With the sun shining for the first time in days, members of the Joplin Interfaith Coalition on Thursday donated $4,000 to the Joplin School District to ensure no Joplin student is forced to study on an empty stomach.
The money, raised from an annual soup/sandwich luncheon and bake sale held earlier this month at the Islamic Society of Joplin, will help write off Joplin students’ meal debts via the school district’s Feed Every Eagle program.
The March 7 social event allowed people of different faiths to come together, mingle, eat lunch and learn about different cultures and religions. This is the third year the coalition has joined forces to raise money for a common good. Two years ago, the money they raised through their $5 lunch tickets and sales of homemade baked goods raised more than $1,000 for hurricane relief efforts in Puerto Rico. Last year, a record $2,105 was raised and promptly donated to Crosslines Ministries of Joplin, which provides a crisis pantry in Joplin
“It surprises us every year how much is raised; we thought last year’s (total) was big,” said Dan Goepfert, with the Joplin Area Baha’i community.
“Last year and this year, people just came out in droves,” added the Rev. Kathryn Wilson, South Joplin Christian Church.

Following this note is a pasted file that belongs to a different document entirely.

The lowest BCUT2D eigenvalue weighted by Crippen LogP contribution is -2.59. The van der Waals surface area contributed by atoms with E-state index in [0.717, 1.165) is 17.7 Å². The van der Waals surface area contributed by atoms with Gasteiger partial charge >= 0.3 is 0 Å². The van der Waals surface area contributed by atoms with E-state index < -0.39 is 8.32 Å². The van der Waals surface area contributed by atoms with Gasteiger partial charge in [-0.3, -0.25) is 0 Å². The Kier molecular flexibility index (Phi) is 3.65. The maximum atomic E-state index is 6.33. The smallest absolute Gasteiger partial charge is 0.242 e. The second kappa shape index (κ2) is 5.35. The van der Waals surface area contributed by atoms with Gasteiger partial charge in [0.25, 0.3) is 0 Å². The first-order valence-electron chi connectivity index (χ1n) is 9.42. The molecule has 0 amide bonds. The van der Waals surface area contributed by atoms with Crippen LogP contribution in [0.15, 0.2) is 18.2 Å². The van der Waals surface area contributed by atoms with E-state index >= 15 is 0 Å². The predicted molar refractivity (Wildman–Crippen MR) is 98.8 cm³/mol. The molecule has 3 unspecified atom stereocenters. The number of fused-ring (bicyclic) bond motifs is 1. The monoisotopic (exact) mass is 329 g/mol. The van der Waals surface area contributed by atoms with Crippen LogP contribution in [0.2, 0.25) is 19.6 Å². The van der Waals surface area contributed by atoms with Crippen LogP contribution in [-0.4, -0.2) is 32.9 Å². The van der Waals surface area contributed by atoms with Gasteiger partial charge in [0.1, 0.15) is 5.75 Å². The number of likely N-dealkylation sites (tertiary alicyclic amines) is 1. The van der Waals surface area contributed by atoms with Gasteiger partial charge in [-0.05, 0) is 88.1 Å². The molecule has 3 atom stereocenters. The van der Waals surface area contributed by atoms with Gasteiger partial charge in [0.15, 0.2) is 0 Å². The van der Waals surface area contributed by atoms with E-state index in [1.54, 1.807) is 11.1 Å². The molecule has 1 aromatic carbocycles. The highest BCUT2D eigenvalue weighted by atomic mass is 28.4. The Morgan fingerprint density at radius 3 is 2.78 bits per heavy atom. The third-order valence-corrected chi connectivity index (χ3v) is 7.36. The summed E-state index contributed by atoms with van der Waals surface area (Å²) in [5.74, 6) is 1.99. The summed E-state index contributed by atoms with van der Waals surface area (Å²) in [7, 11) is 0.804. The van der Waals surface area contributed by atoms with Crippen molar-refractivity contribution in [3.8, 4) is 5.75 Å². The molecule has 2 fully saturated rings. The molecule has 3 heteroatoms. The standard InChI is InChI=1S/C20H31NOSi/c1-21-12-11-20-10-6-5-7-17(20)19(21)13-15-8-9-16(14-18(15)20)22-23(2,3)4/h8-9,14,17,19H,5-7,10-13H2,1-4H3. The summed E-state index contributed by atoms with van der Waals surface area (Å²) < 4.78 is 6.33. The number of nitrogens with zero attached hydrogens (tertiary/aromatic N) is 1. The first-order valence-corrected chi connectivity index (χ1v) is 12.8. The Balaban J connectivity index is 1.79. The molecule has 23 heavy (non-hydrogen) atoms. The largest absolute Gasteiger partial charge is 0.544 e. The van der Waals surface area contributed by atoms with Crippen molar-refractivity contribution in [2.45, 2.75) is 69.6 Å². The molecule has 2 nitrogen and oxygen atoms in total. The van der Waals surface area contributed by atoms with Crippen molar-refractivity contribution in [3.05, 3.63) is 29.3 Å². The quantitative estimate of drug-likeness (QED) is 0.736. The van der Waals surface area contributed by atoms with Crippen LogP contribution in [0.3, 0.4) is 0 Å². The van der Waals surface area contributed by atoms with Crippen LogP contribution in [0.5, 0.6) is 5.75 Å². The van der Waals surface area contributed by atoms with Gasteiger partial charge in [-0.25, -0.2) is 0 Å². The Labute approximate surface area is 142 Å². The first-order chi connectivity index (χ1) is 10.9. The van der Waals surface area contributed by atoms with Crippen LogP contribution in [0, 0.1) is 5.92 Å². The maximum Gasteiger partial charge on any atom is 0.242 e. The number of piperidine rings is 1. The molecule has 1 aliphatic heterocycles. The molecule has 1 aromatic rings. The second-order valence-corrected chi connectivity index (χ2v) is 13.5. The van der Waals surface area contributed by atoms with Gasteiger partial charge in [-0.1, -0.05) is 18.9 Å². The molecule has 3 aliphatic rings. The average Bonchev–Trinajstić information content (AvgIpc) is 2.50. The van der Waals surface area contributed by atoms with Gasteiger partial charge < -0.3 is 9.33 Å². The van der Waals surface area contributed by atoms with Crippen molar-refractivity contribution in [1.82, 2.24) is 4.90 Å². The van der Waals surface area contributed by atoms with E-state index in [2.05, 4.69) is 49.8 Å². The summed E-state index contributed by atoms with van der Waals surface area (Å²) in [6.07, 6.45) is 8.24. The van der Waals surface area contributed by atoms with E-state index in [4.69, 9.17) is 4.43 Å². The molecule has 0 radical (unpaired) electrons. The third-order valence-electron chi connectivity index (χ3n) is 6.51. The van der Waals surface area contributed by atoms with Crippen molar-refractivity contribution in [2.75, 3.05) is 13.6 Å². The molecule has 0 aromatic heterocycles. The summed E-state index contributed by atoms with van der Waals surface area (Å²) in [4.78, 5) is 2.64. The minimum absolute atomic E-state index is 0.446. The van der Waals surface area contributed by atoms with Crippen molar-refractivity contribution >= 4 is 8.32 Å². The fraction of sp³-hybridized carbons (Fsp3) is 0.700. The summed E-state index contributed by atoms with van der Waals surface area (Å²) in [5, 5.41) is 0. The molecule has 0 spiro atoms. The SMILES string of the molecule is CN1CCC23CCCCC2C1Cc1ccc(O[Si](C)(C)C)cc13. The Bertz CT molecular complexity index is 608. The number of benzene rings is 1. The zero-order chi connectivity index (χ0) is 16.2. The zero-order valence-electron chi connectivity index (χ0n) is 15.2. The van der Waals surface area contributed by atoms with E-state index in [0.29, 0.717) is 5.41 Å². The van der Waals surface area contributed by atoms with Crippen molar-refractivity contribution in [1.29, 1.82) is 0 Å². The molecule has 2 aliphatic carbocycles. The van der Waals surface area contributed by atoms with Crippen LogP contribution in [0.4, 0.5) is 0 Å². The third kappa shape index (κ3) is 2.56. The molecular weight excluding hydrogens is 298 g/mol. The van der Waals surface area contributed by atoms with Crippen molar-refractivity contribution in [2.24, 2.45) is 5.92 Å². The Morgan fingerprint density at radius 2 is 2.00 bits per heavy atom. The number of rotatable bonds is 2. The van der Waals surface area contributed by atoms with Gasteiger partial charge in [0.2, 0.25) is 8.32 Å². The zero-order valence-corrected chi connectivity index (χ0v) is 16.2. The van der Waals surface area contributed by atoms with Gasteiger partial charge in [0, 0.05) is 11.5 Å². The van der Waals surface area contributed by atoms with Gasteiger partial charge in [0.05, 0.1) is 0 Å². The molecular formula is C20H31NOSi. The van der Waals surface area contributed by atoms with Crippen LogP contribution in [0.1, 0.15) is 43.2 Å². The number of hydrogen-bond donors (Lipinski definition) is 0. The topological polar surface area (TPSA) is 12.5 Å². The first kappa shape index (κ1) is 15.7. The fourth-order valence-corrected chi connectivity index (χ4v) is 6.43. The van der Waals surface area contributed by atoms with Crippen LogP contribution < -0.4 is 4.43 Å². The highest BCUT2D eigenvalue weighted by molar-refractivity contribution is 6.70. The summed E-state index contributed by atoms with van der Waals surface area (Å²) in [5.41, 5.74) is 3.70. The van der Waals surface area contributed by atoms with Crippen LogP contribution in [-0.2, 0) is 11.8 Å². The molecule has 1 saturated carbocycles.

Standout baked items sold during the recent event included Greek-inspired baklava as well as chocolate cupcakes drenched with sea salt caramel icing.
“It’s always the good stuff,” Goepfert said, “and not the stuff that comes out of the freezer.”
Coalition members focused on Feed Every Eagle this year, said United Hebrew Congregation of Joplin’s Paul Teverow, “because we felt like there was a real need in this community … (and) a lot of kids whose families couldn’t afford to pay for their lunches.”
According to Rick Kenkel, director of food service for the district, there are 50 students, from kindergarten through 12th grade, who owe more than $20 each.
Hot lunches cost $1.85 per day for elementary students, $2 for middle school students and $2.20 for high school students. Breakfast cost 75 cents for every student. The district currently serves 5,000 lunches and 3,000 breakfast per day.
Kenkel said district officials work with parents and guardians to determine how to best help their students, but they welcome help from the community when it comes to reducing the debt.
“We have been fortunate to have church organizations give or adopt a particular school,” he said. “We’ve been very blessed in this district that we have now received over $10,000 in donations to feed every Eagle.”